Most, if not all, buildings in the Water Street Subdistrict are not able to utilize the existing Chairperson certification (Section 33-124(a)) or the existing CPC special permit (Section 74-761) to eliminate the entirety of their arcades and have enough floor area available for infill. The proposed zoning text will exempt the new arcade infill from the definition of floor area, subject to the requirements described above and the provision of an improved plaza.

Arcade infill will bring the ground floor activity closer to the sidewalk to more effectively engage pedestrians and help improve the vitality of potential retail uses. Infill along plazas will help promote utilization of the public spaces, and will provide active uses with increased foot traffic that could make the public spaces inviting and safe. Infill that extends for the full length, depth, and height of an arcade would maintain the strong street wall condition of the existing Water Street buildings while ensuring that no uninviting, narrow “leftover” spaces are created within the already-underutilized arcades.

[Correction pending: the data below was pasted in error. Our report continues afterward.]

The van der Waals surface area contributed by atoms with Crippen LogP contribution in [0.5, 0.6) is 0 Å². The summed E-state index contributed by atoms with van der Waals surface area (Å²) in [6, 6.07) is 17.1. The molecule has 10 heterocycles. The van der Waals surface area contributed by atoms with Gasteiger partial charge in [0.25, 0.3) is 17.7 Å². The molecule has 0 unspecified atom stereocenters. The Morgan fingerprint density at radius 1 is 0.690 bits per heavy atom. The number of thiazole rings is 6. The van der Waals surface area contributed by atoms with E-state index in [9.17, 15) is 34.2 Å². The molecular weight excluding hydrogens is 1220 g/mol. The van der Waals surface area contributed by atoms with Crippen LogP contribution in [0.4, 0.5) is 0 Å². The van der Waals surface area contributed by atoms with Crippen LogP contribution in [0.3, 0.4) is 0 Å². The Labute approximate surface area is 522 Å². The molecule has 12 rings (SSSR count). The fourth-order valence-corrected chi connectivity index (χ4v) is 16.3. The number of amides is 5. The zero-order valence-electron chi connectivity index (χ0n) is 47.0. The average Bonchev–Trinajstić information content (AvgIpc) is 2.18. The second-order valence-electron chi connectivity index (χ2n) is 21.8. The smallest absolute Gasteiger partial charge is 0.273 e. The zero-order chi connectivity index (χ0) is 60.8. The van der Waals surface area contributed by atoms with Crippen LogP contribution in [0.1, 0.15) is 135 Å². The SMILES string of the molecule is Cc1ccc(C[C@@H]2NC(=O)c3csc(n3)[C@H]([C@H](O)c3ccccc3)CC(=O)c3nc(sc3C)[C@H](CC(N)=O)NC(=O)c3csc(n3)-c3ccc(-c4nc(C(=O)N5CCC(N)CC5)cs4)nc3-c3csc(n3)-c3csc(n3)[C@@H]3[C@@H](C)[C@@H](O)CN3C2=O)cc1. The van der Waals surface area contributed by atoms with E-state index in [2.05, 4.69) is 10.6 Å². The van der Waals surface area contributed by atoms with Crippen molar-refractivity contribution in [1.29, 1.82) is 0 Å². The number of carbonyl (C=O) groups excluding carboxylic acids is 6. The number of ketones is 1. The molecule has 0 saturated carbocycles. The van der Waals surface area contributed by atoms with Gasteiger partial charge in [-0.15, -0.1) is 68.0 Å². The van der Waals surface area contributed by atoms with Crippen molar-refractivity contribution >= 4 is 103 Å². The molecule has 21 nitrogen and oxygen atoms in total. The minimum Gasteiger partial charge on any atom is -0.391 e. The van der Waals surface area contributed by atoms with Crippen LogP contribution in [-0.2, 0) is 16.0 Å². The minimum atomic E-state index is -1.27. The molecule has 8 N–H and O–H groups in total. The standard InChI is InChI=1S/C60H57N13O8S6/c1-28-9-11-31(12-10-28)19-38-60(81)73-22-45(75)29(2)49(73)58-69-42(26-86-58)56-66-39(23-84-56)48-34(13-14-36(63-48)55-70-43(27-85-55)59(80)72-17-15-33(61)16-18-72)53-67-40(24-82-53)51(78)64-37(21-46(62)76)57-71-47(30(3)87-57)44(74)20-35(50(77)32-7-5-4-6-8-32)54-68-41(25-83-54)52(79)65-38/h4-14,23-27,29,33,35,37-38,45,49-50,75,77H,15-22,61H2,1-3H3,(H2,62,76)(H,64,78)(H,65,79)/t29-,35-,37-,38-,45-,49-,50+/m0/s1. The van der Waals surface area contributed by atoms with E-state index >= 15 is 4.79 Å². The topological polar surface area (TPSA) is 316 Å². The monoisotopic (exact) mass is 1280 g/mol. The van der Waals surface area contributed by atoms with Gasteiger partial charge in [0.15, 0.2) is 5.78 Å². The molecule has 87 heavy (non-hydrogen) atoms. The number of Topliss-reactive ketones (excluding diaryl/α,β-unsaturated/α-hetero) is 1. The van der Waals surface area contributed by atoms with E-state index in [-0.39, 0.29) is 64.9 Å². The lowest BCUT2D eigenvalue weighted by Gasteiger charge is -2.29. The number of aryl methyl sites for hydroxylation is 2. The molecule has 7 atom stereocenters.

Improving Public Plazas

When an arcade infilled for retail use, significant improvements to existing plazas on the zoning lot would be required. Plazas would be upgraded to more closely meet the design standards for new public spaces contained in Section 37-70 of the Zoning Resolution. Useful public amenities such as trees, planting, fixed and moveable seating, drinking fountains, lighting, public space signage and bicycle racks would be provided. The plaza upgrades would need to fully comply with the modified plaza regulations of the proposed zoning text amendment, which are intended to facilitate the creation of usable, quality, and safe public spaces while also recognizing the practical challenges that may be presented by existing site conditions (i.e. subsurface conditions, irregular plaza configuration, changes in elevation, etc.).